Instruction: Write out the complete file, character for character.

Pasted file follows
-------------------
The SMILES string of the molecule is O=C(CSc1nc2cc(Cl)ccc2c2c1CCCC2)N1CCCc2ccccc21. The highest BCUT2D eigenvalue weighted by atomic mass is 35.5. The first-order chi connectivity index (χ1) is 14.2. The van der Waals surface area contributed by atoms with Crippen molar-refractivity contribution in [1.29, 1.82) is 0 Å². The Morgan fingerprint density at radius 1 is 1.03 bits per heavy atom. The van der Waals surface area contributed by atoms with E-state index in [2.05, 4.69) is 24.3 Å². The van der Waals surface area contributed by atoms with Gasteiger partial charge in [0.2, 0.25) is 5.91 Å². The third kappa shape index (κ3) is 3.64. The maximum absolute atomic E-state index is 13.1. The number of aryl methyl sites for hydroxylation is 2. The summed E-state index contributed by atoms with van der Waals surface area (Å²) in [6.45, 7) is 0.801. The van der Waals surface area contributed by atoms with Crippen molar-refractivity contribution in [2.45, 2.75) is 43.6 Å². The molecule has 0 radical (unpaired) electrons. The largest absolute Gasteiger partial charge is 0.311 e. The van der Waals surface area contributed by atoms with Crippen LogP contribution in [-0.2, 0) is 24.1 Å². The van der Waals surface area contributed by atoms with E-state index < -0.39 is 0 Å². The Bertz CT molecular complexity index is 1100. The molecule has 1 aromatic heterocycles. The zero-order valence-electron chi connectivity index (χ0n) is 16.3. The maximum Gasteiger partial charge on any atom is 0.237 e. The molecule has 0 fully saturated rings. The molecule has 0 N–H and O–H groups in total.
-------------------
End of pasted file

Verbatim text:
The SMILES string of the molecule is O=C(CSc1nc2cc(Cl)ccc2c2c1CCCC2)N1CCCc2ccccc21. The highest BCUT2D eigenvalue weighted by atomic mass is 35.5. The first-order chi connectivity index (χ1) is 14.2. The van der Waals surface area contributed by atoms with Crippen molar-refractivity contribution in [1.29, 1.82) is 0 Å². The Morgan fingerprint density at radius 1 is 1.03 bits per heavy atom. The van der Waals surface area contributed by atoms with E-state index in [2.05, 4.69) is 24.3 Å². The van der Waals surface area contributed by atoms with Gasteiger partial charge in [0.2, 0.25) is 5.91 Å². The third kappa shape index (κ3) is 3.64. The maximum absolute atomic E-state index is 13.1. The number of aryl methyl sites for hydroxylation is 2. The summed E-state index contributed by atoms with van der Waals surface area (Å²) in [6.45, 7) is 0.801. The van der Waals surface area contributed by atoms with Crippen molar-refractivity contribution in [2.45, 2.75) is 43.6 Å². The molecule has 0 radical (unpaired) electrons. The largest absolute Gasteiger partial charge is 0.311 e. The van der Waals surface area contributed by atoms with Crippen LogP contribution in [-0.2, 0) is 24.1 Å². The van der Waals surface area contributed by atoms with E-state index < -0.39 is 0 Å². The Bertz CT molecular complexity index is 1100. The molecule has 1 aromatic heterocycles. The zero-order valence-electron chi connectivity index (χ0n) is 16.3. The maximum Gasteiger partial charge on any atom is 0.237 e. The molecule has 0 fully saturated rings. The molecule has 0 N–H and O–H groups in total.